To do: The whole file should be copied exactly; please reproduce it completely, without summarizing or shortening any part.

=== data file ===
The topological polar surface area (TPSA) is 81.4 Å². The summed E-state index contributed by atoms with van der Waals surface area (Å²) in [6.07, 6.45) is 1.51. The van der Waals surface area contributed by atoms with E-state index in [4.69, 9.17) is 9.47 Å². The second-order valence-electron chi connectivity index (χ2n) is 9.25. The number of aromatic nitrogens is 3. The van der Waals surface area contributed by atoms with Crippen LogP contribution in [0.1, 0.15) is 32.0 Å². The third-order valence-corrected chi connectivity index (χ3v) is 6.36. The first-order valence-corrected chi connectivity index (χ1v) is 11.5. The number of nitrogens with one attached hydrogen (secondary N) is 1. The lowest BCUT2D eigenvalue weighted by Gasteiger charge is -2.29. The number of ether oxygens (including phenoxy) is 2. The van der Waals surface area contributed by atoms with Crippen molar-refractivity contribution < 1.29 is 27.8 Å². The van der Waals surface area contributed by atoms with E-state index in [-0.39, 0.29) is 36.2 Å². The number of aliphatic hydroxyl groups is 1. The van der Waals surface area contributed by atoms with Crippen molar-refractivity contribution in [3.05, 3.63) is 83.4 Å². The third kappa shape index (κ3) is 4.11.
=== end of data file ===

The topological polar surface area (TPSA) is 81.4 Å². The summed E-state index contributed by atoms with van der Waals surface area (Å²) in [6.07, 6.45) is 1.51. The van der Waals surface area contributed by atoms with E-state index in [4.69, 9.17) is 9.47 Å². The second-order valence-electron chi connectivity index (χ2n) is 9.25. The number of aromatic nitrogens is 3. The van der Waals surface area contributed by atoms with Crippen LogP contribution in [0.1, 0.15) is 32.0 Å². The third-order valence-corrected chi connectivity index (χ3v) is 6.36. The first-order valence-corrected chi connectivity index (χ1v) is 11.5. The number of nitrogens with one attached hydrogen (secondary N) is 1. The lowest BCUT2D eigenvalue weighted by Gasteiger charge is -2.29. The number of ether oxygens (including phenoxy) is 2. The van der Waals surface area contributed by atoms with Crippen molar-refractivity contribution < 1.29 is 27.8 Å². The van der Waals surface area contributed by atoms with E-state index in [-0.39, 0.29) is 36.2 Å². The number of aliphatic hydroxyl groups is 1. The van der Waals surface area contributed by atoms with Crippen molar-refractivity contribution in [3.05, 3.63) is 83.4 Å². The third kappa shape index (κ3) is 4.11.